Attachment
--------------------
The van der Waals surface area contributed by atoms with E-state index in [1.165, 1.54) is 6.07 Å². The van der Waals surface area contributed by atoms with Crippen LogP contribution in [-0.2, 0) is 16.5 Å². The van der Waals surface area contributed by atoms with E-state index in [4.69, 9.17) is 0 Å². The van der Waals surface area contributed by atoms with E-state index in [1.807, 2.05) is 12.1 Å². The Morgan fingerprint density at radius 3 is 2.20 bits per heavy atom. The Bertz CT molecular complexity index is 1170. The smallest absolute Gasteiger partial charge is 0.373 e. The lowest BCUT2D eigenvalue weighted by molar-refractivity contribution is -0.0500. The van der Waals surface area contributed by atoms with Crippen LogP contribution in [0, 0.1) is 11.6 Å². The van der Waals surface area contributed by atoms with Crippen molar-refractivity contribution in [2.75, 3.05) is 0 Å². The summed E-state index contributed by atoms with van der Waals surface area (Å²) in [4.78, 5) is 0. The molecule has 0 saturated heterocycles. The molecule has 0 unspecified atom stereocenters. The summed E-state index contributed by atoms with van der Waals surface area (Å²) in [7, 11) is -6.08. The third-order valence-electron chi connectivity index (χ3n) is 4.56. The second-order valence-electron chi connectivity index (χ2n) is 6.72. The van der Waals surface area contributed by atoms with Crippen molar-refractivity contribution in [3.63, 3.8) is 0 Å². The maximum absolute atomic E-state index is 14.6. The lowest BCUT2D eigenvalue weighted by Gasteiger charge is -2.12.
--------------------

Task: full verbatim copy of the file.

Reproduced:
The van der Waals surface area contributed by atoms with E-state index in [1.165, 1.54) is 6.07 Å². The van der Waals surface area contributed by atoms with Crippen LogP contribution in [-0.2, 0) is 16.5 Å². The van der Waals surface area contributed by atoms with E-state index in [4.69, 9.17) is 0 Å². The van der Waals surface area contributed by atoms with E-state index in [1.807, 2.05) is 12.1 Å². The Morgan fingerprint density at radius 3 is 2.20 bits per heavy atom. The Bertz CT molecular complexity index is 1170. The smallest absolute Gasteiger partial charge is 0.373 e. The lowest BCUT2D eigenvalue weighted by molar-refractivity contribution is -0.0500. The van der Waals surface area contributed by atoms with Crippen LogP contribution in [0, 0.1) is 11.6 Å². The van der Waals surface area contributed by atoms with Crippen molar-refractivity contribution in [2.75, 3.05) is 0 Å². The summed E-state index contributed by atoms with van der Waals surface area (Å²) in [4.78, 5) is 0. The molecule has 0 saturated heterocycles. The molecule has 0 unspecified atom stereocenters. The summed E-state index contributed by atoms with van der Waals surface area (Å²) in [7, 11) is -6.08. The third-order valence-electron chi connectivity index (χ3n) is 4.56. The second-order valence-electron chi connectivity index (χ2n) is 6.72. The van der Waals surface area contributed by atoms with Crippen molar-refractivity contribution in [3.63, 3.8) is 0 Å². The maximum absolute atomic E-state index is 14.6. The lowest BCUT2D eigenvalue weighted by Gasteiger charge is -2.12.